• For hemorrhoids – A combination of 150 mg of hesperidin plus 1350 mg of diosmin twice daily for 4 days, followed by 100 mg of hesperidin and 900 mg of diosmin twice daily for 3 days has been used. Also, a combination of 50 mg of hesperidin plus 450 mg of diosmin twice daily for 3 months has been used to prevent the return of hemorrhoids.
  • For sores caused by weak blood circulation (venous leg ulcer) – A combination of 100 mg of hesperidin and 900 mg of diosmin daily for up to 2 months has been used.
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Drug Interactions of Bioflavonoid

Hesperidin might decrease blood pressure. Taking hesperidin along with medications used to lower high blood pressure might cause your blood pressure to go too low.

  • nifedipine (Adalat, Procardia), verapamil (Calan, Isoptin, Verelan), diltiazem (Cardizem), isradipine (DynaCirc), felodipine (Plendil), amlodipine (Norvasc), and others.
  • etoposide, paclitaxel, vinblastine, vincristine, vindesine, ketoconazole, itraconazole, amprenavir, indinavir, nelfinavir, saquinavir, cimetidine, ranitidine, diltiazem, verapamil, corticosteroids, erythromycin, cisapride (Propulsid), fexofenadine (Allegra), cyclosporine, loperamide (Imodium), quinidine, and others.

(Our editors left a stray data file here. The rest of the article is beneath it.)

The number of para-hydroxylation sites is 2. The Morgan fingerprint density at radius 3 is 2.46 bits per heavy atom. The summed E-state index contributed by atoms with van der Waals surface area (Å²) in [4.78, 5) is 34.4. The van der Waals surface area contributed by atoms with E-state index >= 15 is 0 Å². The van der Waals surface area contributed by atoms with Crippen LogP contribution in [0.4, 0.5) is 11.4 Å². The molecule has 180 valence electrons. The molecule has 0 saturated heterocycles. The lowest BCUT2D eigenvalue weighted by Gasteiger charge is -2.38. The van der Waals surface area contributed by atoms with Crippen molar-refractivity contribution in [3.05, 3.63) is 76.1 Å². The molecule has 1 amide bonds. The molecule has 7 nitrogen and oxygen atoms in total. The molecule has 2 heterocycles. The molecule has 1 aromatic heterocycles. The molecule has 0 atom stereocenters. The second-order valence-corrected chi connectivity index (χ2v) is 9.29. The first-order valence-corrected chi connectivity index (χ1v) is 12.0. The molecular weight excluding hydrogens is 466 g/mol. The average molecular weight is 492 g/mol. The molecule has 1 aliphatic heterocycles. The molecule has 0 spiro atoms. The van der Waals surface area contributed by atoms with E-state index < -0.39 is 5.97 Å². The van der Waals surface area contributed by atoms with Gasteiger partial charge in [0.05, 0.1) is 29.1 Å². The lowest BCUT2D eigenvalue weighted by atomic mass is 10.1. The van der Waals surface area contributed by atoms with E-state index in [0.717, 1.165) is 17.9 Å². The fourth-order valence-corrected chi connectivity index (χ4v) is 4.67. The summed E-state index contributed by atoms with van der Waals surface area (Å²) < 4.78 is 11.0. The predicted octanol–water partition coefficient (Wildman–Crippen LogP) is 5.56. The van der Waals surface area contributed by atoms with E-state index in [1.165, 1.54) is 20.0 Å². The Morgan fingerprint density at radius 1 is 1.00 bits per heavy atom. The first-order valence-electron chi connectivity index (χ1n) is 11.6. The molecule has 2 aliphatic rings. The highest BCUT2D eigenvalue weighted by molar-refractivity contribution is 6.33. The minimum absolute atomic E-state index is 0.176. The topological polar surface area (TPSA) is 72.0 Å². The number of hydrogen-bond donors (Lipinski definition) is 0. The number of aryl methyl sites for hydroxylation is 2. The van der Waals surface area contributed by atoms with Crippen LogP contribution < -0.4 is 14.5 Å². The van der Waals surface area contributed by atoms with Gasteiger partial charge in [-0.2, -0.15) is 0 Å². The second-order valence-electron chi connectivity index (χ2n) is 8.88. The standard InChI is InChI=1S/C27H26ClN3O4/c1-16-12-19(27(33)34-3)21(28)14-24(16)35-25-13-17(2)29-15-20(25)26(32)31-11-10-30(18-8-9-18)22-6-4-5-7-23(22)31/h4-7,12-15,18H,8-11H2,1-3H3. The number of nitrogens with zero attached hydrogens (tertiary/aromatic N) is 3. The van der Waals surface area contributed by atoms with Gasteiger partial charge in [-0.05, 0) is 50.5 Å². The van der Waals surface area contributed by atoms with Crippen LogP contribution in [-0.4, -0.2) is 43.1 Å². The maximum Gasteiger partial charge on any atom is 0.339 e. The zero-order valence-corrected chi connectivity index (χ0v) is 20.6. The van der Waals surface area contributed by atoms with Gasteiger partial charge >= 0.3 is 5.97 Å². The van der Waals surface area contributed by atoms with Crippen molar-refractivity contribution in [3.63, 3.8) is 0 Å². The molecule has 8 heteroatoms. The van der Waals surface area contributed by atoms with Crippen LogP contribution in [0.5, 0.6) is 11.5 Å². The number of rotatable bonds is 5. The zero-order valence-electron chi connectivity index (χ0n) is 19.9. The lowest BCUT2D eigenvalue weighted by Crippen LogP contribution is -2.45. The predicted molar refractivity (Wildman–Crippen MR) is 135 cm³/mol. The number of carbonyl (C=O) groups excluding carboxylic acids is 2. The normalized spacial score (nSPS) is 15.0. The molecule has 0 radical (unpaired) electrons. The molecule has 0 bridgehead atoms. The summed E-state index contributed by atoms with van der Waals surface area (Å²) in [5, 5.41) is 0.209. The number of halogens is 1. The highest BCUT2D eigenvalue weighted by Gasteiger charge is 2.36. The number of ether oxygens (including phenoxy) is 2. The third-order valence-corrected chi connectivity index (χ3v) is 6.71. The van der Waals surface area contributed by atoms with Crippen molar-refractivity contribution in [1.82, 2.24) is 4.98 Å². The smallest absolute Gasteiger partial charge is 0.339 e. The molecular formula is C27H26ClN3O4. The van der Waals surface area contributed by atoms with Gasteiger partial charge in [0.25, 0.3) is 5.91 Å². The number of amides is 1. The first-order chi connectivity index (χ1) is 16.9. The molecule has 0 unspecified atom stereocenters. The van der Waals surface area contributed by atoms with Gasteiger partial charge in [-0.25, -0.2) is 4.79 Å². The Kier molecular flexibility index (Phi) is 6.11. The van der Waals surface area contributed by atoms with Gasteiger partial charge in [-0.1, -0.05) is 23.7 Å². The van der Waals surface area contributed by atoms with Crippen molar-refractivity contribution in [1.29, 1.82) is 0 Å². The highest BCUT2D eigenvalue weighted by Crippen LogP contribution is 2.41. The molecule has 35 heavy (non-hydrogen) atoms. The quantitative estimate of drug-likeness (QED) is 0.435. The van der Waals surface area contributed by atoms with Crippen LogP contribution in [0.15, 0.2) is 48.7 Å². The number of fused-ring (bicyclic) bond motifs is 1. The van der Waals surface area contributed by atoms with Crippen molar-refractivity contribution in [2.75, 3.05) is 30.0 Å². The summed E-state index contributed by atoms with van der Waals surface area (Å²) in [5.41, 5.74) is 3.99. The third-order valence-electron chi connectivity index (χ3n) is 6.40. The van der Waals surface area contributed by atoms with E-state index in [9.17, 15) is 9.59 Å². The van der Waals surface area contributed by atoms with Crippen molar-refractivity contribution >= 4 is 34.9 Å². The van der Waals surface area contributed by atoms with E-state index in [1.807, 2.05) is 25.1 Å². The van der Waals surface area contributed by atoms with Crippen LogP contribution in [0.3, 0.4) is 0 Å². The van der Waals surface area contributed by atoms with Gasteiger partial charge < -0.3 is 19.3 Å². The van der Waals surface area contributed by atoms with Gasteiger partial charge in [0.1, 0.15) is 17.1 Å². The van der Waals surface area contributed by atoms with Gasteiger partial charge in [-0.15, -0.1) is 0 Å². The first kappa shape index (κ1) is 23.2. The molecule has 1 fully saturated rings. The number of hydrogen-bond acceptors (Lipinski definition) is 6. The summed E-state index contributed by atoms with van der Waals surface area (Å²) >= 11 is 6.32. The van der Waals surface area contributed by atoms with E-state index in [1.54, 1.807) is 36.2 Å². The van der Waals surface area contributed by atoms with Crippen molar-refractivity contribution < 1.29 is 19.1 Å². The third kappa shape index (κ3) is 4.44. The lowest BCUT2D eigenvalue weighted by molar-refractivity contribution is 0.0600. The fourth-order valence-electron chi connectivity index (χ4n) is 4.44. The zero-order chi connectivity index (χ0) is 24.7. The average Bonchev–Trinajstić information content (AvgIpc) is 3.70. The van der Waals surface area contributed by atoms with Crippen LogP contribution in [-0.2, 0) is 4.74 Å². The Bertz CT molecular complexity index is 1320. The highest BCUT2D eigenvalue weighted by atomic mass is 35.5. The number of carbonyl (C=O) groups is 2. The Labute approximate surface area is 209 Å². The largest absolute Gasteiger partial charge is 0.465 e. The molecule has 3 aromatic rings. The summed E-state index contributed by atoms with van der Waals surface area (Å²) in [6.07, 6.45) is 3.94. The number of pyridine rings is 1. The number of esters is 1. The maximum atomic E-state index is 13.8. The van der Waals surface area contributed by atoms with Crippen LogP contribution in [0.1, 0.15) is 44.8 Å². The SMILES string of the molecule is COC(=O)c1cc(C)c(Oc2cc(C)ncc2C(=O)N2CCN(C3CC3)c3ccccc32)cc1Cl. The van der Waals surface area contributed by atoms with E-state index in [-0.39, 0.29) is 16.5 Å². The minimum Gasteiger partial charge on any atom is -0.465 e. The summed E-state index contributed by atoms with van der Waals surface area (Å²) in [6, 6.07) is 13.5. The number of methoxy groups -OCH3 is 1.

• aspirin, clopidogrel (Plavix), diclofenac (Voltaren, Cataflam, others), ibuprofen (Advil, Motrin, others), naproxen (Anaprox, Naprosyn, others), dalteparin (Fragmin), enoxaparin (Lovenox), heparin, warfarin (Coumadin), and others.
  • include alprazolam (Xanax), clonazepam (Klonopin), diazepam (Valium), lorazepam (Ativan), midazolam (Versed), temazepam (Restoril), triazolam (Halcion), and others.
  • pentobarbital (Nembutal), phenobarbital (Luminal), secobarbital (Seconal), thiopental (Pentothal), fentanyl (Duragesic, Sublimaze), morphine, propofol (Diprivan), and others.

Pregnancy Category of Bioflavonoid

Pregnancy and breast-feeding

  • Hesperidin is POSSIBLY SAFE for pregnant or breast-feeding women when taken by mouth with diosmin.

Bleeding disorder

Hesperidin might slow blood clotting and increase the risk of bleeding. In theory, hesperidin might make bleeding disorders worse.  Hesperidin might lower blood pressure. In theory, taking hesperidin might make blood pressure become too low in people who already have low blood pressure. Hesperidin might prolong bleeding. There is concern that hesperidin might increase the risk of bleeding during and after surgical procedures. Stop taking hesperidin at least 2 weeks before a scheduled surgery.

References